Takao Kanzawa

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Autophagy is a process in which subcellular membranes undergo dynamic morphological changes that lead to the degradation of cellular proteins and cytoplasmic organelles. This process is an important cellular response to stress or starvation. Many studies have shed light on the importance of autophagy in cancer, but it is still unclear whether autophagy(More)
Autophagy is originally named as a process of protein recycling. It begins with sequestering cytoplasmic organelles in a membrane vacuole called autophagosome. Autophagosomes then fuse with lysosomes, where the materials inside are degraded and recycled. To date, however, little is known about the role of autophagy in cancer therapy. In this study, we(More)
Recent clinical data shows that arsenic trioxide (As(2)O(3)) causes remission in patients with acute promyelocytic leukemia and multiple myeloma without severe side effects. Laboratory data suggest that As(2)O(3) induces apoptosis or cell differentiation of hematopoietic or solid tumor cells. To date, there has been no study on the effects of As(2)O(3) on(More)
The mammalian target of rapamycin (mTOR) is a downstream effector of the phosphatidylinositol 3-kinase (PI3K)/protein kinase B (Akt) signaling pathway and a central modulator of cell proliferation in malignant gliomas. Therefore, the targeting of mTOR signaling is considered a promising therapy for malignant gliomas. However, the mechanisms underlying the(More)
The sphingolipid ceramide has been recognized as an important second messenger implicated in regulating diverse signaling pathways especially for apoptosis. Very little is known, however, about the molecular mechanisms underlying nonapoptotic cell death induced by ceramide. In the present study, we first demonstrate that ceramide induces nonapoptotic cell(More)
Arsenic trioxide (As(2)O(3)) has shown considerable efficacy in treating hematological malignancies with induction of programmed cell death (PCD) type I, apoptosis. However, the mechanisms underlying the antitumor effect of As(2)O(3) on solid tumors are poorly defined. Previously, we reported that As(2)O(3) induced autophagic cell death (PCD type II) but(More)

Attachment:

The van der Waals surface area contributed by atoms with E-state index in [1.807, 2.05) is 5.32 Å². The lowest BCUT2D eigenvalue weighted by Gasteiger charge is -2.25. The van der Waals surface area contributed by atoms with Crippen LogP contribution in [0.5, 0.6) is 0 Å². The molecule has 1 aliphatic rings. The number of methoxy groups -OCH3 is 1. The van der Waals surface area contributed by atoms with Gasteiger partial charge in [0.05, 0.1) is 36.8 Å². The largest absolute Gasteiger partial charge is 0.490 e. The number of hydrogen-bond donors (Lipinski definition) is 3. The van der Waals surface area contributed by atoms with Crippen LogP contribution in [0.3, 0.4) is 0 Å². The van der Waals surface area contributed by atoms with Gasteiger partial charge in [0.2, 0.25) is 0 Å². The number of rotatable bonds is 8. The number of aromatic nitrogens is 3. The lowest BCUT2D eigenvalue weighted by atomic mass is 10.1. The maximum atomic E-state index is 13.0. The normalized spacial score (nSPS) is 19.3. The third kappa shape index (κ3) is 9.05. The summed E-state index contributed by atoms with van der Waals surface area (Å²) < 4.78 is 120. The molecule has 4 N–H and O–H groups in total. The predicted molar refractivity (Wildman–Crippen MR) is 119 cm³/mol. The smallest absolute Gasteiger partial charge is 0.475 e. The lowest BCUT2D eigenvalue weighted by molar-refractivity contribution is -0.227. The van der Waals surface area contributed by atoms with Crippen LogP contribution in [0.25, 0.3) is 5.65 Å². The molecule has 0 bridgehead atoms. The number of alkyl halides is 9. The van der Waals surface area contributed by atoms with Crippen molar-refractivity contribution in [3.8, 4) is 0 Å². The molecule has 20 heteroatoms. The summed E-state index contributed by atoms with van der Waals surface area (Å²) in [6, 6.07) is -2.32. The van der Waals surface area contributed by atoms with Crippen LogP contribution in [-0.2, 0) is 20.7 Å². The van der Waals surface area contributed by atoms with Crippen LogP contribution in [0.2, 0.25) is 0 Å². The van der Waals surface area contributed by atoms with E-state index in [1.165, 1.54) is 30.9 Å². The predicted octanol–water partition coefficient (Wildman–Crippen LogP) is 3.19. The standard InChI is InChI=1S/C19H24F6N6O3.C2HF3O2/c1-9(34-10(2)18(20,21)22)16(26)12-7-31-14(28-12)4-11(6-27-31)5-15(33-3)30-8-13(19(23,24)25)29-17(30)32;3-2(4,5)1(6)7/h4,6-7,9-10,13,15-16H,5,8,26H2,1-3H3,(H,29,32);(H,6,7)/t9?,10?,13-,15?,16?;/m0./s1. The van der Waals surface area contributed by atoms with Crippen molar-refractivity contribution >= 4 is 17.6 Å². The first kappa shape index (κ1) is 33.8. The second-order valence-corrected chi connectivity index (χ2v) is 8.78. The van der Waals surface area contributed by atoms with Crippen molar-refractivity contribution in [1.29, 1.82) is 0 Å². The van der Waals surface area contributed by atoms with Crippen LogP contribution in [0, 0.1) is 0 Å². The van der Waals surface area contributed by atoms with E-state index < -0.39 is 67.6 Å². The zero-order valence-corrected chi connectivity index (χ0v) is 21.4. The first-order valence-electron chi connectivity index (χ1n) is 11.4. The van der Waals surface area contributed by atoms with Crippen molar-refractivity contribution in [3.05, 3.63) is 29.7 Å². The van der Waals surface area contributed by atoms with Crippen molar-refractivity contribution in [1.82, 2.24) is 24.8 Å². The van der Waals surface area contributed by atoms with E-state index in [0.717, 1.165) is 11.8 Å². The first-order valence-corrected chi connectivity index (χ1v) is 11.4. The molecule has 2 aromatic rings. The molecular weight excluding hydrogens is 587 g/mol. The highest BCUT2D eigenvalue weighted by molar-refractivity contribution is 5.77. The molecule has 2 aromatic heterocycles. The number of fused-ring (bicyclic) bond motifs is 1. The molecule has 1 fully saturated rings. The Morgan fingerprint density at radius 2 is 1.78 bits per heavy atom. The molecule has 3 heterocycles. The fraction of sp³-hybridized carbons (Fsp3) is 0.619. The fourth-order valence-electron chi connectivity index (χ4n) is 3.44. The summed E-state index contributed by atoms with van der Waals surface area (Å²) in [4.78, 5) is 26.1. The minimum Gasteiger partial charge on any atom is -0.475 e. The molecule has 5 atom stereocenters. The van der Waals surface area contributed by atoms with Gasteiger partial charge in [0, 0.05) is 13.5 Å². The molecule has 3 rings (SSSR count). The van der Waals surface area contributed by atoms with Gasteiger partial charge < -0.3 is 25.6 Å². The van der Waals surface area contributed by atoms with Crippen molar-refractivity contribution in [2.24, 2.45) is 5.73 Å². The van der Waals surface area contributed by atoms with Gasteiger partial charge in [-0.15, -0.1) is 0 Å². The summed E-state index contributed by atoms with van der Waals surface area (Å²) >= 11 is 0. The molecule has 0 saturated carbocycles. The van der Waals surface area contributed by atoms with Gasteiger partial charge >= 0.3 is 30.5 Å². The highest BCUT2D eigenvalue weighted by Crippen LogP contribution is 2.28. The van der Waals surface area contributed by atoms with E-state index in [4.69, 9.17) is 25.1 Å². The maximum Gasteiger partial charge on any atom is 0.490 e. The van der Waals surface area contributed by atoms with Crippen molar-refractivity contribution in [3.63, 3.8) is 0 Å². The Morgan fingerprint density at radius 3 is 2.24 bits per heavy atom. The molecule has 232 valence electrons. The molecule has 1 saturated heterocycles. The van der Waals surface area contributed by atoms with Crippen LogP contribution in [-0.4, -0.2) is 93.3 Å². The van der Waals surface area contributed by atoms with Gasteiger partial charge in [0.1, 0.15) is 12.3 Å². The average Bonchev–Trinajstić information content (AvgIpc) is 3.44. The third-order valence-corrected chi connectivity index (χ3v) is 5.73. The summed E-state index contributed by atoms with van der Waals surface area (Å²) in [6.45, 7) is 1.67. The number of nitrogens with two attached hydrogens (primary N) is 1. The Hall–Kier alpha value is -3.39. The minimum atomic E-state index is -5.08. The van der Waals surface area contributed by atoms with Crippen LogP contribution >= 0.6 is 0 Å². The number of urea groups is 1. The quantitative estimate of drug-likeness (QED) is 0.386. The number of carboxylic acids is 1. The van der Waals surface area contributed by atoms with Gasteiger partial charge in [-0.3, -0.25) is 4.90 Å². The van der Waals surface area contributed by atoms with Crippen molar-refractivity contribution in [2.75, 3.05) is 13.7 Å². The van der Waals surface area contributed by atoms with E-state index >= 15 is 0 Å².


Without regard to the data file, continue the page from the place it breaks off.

Autophagy is a novel response of cancer cells to ionizing radiation (IR) or chemotherapy, but its significance or mechanism remains largely elusive. Autophagy is characterized with the prominent formation of autophagic vacuoles in the cytoplasm. It is a protein degradation system that involves autophagic/lysosomal compartment. The process begins with(More)
OBJECT Temozolomide (TMZ) is a DNA alkylating agent currently used as adjuvant treatment for anaplastic astrocytomas. Its use in managing glioblastoma multiforme has been halted because of the lack of therapeutic effects due to cell resistance. Note that O6-alkylguanine-DNA alkyltranferase (AGT) is a DNA repair enzyme that limits the efficacy of TMZ. In(More)
OBJECT Ionizing radiation is the gold-standard adjuvant treatment for glioblastoma multiforme (GBM), the most aggressive primary brain tumor. The mechanisms underlying neoplastic glial cell growth inhibition after administration of ionizing radiation, however, remain largely unknown. In this report, the authors characterize the response of GBM cells to(More)
BACKGROUND Several tumor suppressor pathways have been identified as modulators of telomerase function. We examined the functional role of the retinoblastoma-E2F1 pathway in regulating telomerase activity in malignant gliomas. METHODS Adenovirus vectors were used to transfer cDNAs into human glioblastoma and sarcoma cells. Telomerase activity was assessed(More)